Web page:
As for this being a production that didn't offer any new insights; well, what's wrong with a solid production that respects the text of the play? I realize that I'm starting to sound like a grumpy old woman, even though I'm only in my 30s, but personally I'm sick to death of 'clever' directors that desperately feel that they have to produce something that is new and groundbreaking, and who for this reason choose to insert or invent things that aren't in the text. In one production of Macbeth that I saw last year, Duncan actually delivered part of the monologue from Hamlet, which felt a tad bizarre.

The RSC seems to bring a lot of their stuff over to the States these days, as The Winter's Tale and Pericles also went over there. Is this done because they can't transfer all the productions that they would like to London? Not that Pericles needed to be transferred anywhere, but The Winter's Tale certainly merited a London slot.

Btw, I agree that it was nice that the Merry Wives nonsense wasn't the last production of this place, as it was utter rubbish.

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#8 Polly1

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Posted 09 April 2007 - 09:14 PM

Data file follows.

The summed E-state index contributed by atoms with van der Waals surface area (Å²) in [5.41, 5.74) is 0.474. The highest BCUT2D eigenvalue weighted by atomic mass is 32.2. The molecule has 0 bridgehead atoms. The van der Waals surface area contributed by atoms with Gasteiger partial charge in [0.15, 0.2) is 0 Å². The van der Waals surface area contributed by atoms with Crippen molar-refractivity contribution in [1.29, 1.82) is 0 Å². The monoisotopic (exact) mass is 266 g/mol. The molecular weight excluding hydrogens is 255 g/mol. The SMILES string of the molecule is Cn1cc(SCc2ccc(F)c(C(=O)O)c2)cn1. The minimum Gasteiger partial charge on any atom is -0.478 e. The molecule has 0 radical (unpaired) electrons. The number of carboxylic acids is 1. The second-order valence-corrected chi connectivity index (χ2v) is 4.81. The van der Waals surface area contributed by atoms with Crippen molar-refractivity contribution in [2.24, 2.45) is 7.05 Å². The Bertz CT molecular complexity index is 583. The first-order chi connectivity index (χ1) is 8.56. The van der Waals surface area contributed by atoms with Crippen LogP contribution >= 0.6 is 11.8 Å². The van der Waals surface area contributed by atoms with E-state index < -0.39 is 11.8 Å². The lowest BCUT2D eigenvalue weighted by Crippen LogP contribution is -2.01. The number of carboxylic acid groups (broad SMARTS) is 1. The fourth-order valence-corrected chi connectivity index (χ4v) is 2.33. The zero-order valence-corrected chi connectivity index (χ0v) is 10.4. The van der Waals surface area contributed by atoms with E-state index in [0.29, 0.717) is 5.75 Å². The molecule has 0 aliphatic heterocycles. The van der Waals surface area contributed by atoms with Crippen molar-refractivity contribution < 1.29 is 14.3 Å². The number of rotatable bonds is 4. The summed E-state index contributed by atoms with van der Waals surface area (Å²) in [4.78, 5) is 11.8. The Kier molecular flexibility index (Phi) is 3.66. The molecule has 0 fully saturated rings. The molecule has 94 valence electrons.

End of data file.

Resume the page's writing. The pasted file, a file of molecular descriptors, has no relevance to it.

[quote name='Jenny_tyr' date='Apr 8 2007, 02:36 PM' post='7421']
as the moderator of one of the liveliest Shakespeare discussion groups on the internet

Slightly off-topic, and I don't know if you're even allowed to say on this board, Jenny, but is it possible to provide a link to this discussion group as I (and I'm sure others who use this board) would be very interested in reading it. Thanks.

#9 Jenny_tyr

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Posted 09 April 2007 - 09:29 PM

QUOTE(Polly1 @ Apr 9 2007, 11:14 PM) View Post
QUOTE(Jenny_tyr @ Apr 8 2007, 02:36 PM) View Post

as the moderator of one of the liveliest Shakespeare discussion groups on the internet

Slightly off-topic, and I don't know if you're even allowed to say on this board, Jenny, but is it possible to provide a link to this discussion group as I (and I'm sure others who use this board) would be very interested in reading it. Thanks.


Sure thing, just allow for the fact that we’re having a slight emergency with this month’s play discussion (The Two Noble Kinsmen) as the selected discussion leader has gone offline due to a family emergency, and we’re frantically reassigning the acts of the play to cope with this, which isn’t an ideal situation, having to step in and lead a play discussion without having time to prepare, but we seem to be managing alright at the moment. It’s located over at yahoo groups, here’s the link:

http://groups.yahoo.com/group/Shakespeare_and_Company/

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#10 Lynette

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Posted 10 April 2007 - 12:02 AM

Coriolanus wasn't that good; it lacked punch and the ending which should break your heart, didn't stir me a bit. Houston played it like he was already going to give in and they both played it like they did not know it was certain death. It was poorly done. And Timothy West fluffed his lines. And the set was bleak. And they kept running in from the back for no good reason. Toby Stephens did a much better job a while back in the Swan.